Kaieteur News – There is no philosopher from ancient time right up to the present 21st century who has argued that the action of humans can be accepted if they infringe the rights of others. Rights sit on an absolute foundation.
The three controversial philosophers in this context were Plato from ancient Greece, the Englishman, Thomas Hobbes from the 17th century and the German Karl Marx from the 19th century. German thinker, Sir Karl Popper in his philosophical magnum opus, “The Open Society and Its Enemies, “took Plato and Marx to task for advocating the entitlement of rights for rulers that are superior to the citizenry.
Since Popper wrote his masterpiece in 1945, there have been formidable criticisms of his treatment of Marx and Plato. Here is where one must understand context. Popper wrote his treatise in 1945 after the second most terrible episode in history after slavery – the Second World War – where closed societies like Germany caused the war.
Popper was eager to show that leaders of closed society saw values in the way Plato and Marx arranged a society of higher and lower humans. After reading Plato and Marx deeply and extensively and the critics of Popper, I think Popper did not interpret the Greek philosopher and German thinker properly. Hobbes is often criticised for placing all the rights with the absolute leader. This is misleading. A careful reading of Hobbes showed that he advocated the removal of the Leviathan if the absolute leader violated the social contract.
I use this philosophical outlay to describe and analyze what is taking place on the Georgetown sea wall from Camp Road at Eve Leary to the Kitty roundabout. This is a special place inside the heart of Guyana and it is dying. If dedicated Guyanese do not stop it, it will be gone sooner than later.
The late founder of the Stabroek News, David DeCaires once noted that the Georgetown seawall is the only place in the world where an ocean runs through the capital city of a country. I don’t know if he is right. I haven’t gotten the travel experience of Mr. DeCaires. I remember telling a former manager of GuySuCo, Kirk Douglas who lives close to my home, about what DeCaires observed. He told me from his extensive travels, DeCaires may be right.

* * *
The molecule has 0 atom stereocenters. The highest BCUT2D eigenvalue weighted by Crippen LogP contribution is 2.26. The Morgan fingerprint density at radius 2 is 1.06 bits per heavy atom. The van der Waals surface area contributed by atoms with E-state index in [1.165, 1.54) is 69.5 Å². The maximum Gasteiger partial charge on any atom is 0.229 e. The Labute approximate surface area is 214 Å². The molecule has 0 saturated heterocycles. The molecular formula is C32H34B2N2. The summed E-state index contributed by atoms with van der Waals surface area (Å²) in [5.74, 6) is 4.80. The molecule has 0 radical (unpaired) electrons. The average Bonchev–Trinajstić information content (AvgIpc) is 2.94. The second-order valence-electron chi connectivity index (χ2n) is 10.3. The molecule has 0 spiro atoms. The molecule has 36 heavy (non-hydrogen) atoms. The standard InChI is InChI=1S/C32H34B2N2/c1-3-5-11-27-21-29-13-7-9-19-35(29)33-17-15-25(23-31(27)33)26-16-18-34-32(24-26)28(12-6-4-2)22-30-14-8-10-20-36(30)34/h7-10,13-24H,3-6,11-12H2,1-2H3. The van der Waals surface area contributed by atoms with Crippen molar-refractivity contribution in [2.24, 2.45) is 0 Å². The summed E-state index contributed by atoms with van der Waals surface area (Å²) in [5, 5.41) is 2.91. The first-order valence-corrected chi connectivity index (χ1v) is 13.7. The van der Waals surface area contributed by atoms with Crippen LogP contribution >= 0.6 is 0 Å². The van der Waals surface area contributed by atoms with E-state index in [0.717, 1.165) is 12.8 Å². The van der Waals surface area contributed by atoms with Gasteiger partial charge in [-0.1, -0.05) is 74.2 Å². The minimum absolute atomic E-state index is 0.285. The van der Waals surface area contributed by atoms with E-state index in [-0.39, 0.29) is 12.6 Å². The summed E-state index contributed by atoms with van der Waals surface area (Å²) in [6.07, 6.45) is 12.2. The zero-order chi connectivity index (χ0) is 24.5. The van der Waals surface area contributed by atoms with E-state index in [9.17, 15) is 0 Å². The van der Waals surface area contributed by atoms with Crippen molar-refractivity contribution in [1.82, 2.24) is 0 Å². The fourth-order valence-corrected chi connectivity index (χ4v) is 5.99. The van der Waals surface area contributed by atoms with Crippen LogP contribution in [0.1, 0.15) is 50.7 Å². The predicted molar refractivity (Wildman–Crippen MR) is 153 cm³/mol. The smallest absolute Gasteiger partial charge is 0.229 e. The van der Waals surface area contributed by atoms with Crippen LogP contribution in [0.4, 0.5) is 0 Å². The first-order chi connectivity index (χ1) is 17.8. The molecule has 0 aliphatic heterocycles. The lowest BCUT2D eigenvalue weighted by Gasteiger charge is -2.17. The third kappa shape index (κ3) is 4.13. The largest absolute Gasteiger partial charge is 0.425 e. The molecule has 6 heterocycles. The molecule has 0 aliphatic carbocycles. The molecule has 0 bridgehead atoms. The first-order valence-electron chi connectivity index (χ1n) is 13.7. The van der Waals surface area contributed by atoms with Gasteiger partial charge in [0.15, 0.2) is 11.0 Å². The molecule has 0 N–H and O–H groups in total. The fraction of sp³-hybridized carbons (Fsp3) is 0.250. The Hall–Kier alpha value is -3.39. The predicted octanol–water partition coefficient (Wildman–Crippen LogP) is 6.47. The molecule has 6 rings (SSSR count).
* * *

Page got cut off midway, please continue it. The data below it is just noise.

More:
The Georgetown seawall from Camp Road to the Kitty roundabout the past three years is completely overrun by people drinking and sporting. It is impossible to use the seawall road going east or west. The vehicles park in the middle of the roadway. What goes on each afternoon on the seawall can be likened to Easter fun on the beaches. The Easter fun is once a year. The seawall thing is daily.
The music is load and vulgar, the alcohol flows like the incoming waves. Don’t dare ask a driver blocking your pathway to move. You may be insulted senselessly. Why you would want children to be walking there? All of this takes place in a unique part of Guyana where the aesthetics should be cherished by every citizen and all incoming generations.
Gone are the days when young lovers can sit on the wall from Camp Road to the pump station; when families can spend time on the wall with their dog roaming nearby; when older couples could relax there and take in the Atlantic freshness. Let me be pellucid – the Atlantic between Camp Road and the Kitty pump station has been lost not only to nature-lovers but to people who want to use that site for mental comfort, exercise and jogging.
Years ago, I would come from work at UG, around 9 PM, and park there and listen to my car stereo before going home. One night, at around the same time, I saw a pensive Raphael Trotman leisurely walking going west. Maybe he had a lot on his mind. He, you and I cannot do that any longer. The Georgetown seawall is lost to Guyanese who do not party every afternoon.
The Georgetown seawall should not be converted into a daily Bacchanalian park. It is a vulgar contradiction when you think of it – a lovely part of a country where people can go for mental relaxation and aesthetic experience is now a drinking spot. The governmental leaders of any country would not allow that. I roamed that seawall as a young lad of 10 years until this very day. But gone are the evenings when you could go there and contemplate the mighty Atlantic. I know this is a young country and I fervently believe people should be allowed to enjoy themselves after work and on weekends on the beaches. But not at the Georgetown seawall. (The views expressed in this article are those of the author and do not necessarily reflect the opinions of this newspaper.)
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